2015-04-09 / Nature

Springtime Piques Interest of Wildlife Enthusiasts

By Jack Kelly


A recently arrived Great Egret flies into the Gooseneck Cove salt marsh. (Photo by Jack Kelly) A recently arrived Great Egret flies into the Gooseneck Cove salt marsh. (Photo by Jack Kelly) Local birders and wildlife enthusiasts are preparing for another season of discover and observation with the advent of the spring migration cycle. Early arrivals including Piping Plovers, Osprey, American Oystercatchers, Great Egrets and other locally nesting species, have piqued the interests of many folks.

How birds navigate to their breeding grounds, sometimes within feet of where they were raised, is not well understood by scientists and biologists. It is believed that hormonal changes triggered by the changing length of days stimulates migratory behavior in most migrants. Birds use a variety of celestial bodies for assistance, such as the sun when migrating by day or the stars when migrating by night, to orient themselves in the proper direction. Some species are known to use the earth’s electromagnetic fields or polarized light as orientation aids. Other birds begin migrating with their parents and learn specific routes from them, but biologists believe that most migrants possess innate migratory skills.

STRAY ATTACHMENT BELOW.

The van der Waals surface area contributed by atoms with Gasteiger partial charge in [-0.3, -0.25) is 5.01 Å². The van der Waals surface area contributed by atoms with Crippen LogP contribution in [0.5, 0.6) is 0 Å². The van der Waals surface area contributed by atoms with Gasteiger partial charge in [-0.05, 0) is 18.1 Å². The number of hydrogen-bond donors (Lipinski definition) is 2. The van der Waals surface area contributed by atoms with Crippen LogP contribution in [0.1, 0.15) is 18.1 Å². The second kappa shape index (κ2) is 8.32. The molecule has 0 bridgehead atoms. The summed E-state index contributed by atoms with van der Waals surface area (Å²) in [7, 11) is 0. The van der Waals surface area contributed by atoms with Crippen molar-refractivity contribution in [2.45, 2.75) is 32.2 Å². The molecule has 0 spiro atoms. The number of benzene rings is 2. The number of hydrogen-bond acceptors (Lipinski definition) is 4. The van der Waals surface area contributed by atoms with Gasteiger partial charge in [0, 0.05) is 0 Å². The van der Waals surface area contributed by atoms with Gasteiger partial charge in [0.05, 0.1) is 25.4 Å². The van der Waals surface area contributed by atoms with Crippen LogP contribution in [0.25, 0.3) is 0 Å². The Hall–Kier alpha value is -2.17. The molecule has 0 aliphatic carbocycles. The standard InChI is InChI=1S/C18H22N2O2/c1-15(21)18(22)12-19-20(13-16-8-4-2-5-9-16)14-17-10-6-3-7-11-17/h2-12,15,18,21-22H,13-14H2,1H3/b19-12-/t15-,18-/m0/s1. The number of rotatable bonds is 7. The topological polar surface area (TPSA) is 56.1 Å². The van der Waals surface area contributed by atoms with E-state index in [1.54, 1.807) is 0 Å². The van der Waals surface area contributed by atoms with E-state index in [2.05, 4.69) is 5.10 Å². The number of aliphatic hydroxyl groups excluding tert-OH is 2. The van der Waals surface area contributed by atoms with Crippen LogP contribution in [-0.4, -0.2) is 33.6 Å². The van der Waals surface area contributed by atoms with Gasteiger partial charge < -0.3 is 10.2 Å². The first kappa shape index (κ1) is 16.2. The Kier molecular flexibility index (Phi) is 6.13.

Jack Kelly, a native Newporter, is a wildlife photographer and nature enthusiast who enjoys sharing his experiences with others. Jack Kelly, a native Newporter, is a wildlife photographer and nature enthusiast who enjoys sharing his experiences with others. In the next four to seven weeks, billions of birds will be on the move throughout North America. These migrants will be enroute to various breeding and nesting grounds across the continental United States, throughout Canada and Alaska, and into the Arctic Circle. Locally, vast numbers of wintering waterfowl, seabirds, raptors, shorebirds and songbirds are preparing to move north to their own ancestral breeding grounds. Migratory birds exert vast amounts of energy during their journey, and they rely on the presence of food, favorable climate, southerly winds and updrafts to aid their travels. Aquidneck

Island, with its diverse habitats, offers food sources as well as safe shelter for resting migrants. This is an opportune time to begin or renew a personal relationship with the beauty and majesty of the natural world. Springtime offers one of the greatest shows on earth.

For more information on the upcoming migration cycle, visit the Audubon Society of Rhode Island at asri.org or normanbirdsanctuary.org. Bird identification data may be found at allaboutbirds.org, which also offers other pertinent avian information.

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